Before entering engineering school, I took 3 years of undergrad studies in classical arts. This was a great learning period, that provided the background of the creation of digital/tangible artifacts. I find that the creation of multimedia / interactive applications provides a great combination of technical challenges and creative expression. One of the main ways to stay in contact with the artistic world is with collaborations with artists, mainly my brother Mateo Amaral, in research (PhD and post-doc), and with friends and colleagues in the creation of game-jam projects.
Live Audiovisual Performances
Over the past years, I have been working in collaboration with Mateo Amaral to support live audiovisual performances, taking advantage of the power Unity3D for live interactive rendering, by allowing a virtual world to be controlled and remixed using audio control (OSC). This was used in multiple live performances and video installations, both showcased internationally. Perhaps one day this custom tool will be available publicly, but certainly not in the near future.
The latest instance of this is the series of trans-media projects is Éramos la humanidad (“we were humanity”), which tells the story of a future where digital entities (AIs) inhabit the river deltas of El Tigre (Argentina), relearning about their human ancestry. A first episode of this project was accepted and showcased at the Proa Fundation (Argentina), and a second episode is under way presenting an interactive game-like narrative experience.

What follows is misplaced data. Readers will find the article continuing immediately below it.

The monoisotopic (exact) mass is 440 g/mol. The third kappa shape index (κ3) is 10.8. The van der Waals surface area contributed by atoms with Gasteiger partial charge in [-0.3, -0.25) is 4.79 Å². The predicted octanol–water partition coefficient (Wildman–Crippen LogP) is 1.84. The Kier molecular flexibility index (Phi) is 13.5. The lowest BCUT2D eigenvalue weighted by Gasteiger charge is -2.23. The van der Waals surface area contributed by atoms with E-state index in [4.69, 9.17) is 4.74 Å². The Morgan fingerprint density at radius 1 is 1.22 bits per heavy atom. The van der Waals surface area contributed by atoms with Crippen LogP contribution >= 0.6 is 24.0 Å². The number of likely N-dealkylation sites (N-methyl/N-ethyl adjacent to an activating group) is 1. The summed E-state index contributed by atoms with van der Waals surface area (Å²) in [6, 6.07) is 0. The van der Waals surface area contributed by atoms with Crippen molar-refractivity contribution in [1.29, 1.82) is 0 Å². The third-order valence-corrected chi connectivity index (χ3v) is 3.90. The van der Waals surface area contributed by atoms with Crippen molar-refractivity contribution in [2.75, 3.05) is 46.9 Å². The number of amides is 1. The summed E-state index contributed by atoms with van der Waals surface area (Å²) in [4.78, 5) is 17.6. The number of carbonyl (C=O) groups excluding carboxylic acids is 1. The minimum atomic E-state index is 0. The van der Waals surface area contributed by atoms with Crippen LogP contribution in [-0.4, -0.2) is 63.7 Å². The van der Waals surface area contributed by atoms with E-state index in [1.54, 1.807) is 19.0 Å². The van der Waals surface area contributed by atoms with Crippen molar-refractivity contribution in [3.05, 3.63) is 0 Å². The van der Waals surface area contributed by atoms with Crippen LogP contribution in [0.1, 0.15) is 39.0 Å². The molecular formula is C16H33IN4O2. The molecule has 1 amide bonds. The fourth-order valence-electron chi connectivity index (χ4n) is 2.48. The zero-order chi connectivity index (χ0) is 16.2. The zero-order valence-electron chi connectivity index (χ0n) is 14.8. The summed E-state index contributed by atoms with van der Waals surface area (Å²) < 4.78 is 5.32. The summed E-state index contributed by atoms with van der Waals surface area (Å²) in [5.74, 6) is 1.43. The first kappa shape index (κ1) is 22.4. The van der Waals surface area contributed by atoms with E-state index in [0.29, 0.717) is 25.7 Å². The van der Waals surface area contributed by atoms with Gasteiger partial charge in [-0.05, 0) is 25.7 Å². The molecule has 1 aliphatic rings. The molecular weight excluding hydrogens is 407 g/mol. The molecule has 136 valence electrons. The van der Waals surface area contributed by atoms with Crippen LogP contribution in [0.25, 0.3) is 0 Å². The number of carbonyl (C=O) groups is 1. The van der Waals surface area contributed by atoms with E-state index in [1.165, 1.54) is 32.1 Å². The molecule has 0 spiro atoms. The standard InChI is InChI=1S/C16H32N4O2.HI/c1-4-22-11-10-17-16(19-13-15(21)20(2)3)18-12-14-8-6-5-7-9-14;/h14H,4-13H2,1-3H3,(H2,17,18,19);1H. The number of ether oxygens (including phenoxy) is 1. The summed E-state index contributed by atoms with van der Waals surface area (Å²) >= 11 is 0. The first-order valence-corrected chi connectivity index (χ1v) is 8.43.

At a personal level, it was Mateo who first exposed me to modern technologies (including mixed reality) and artistic installations, and it has been a pleasure to be able to apply my technical knowledge to assist him.
Art and Science in Research
To a lesser extent, I was also involved in art&science projects from my research institutes. During my studies, I was involved in the collaboration between PLADEMA and Patricio Gonzalez in his project Efecto mariposa; no great contribution came from my part, but it was a direct inspiration for Inner Garden, and I will be forever grateful of being part of that collaboration.
In research, a series of experience-driven projects started with Inner Garden (an augmented sandbox containing a world in miniature connected to our physiology). After that, we have worked in multiple projects in close collaboration with Jérémy Frey and his startup Ullo, and multiple of these projects (including modular physiology, soon to be published) have turned into products and showcased in CES las Vegas (2019-2020).
Inria-Potioc was also involved in multiple Art and Science projects, one of the most relevant ones is the collaboration with the artist Cécile Léna for the creation of tangible and augmented reality applications. My role was to provide advice and technical guidance to the students attached to these projects, notably Clémentine Petit. Another axis of interest is the use of technology for didactical purposes. I assisted the formation and the creation of application to this end, particularly with Philippe Giraudeau during his PhD. This was also explored in collaboration with Ullo, taking a more playful approach.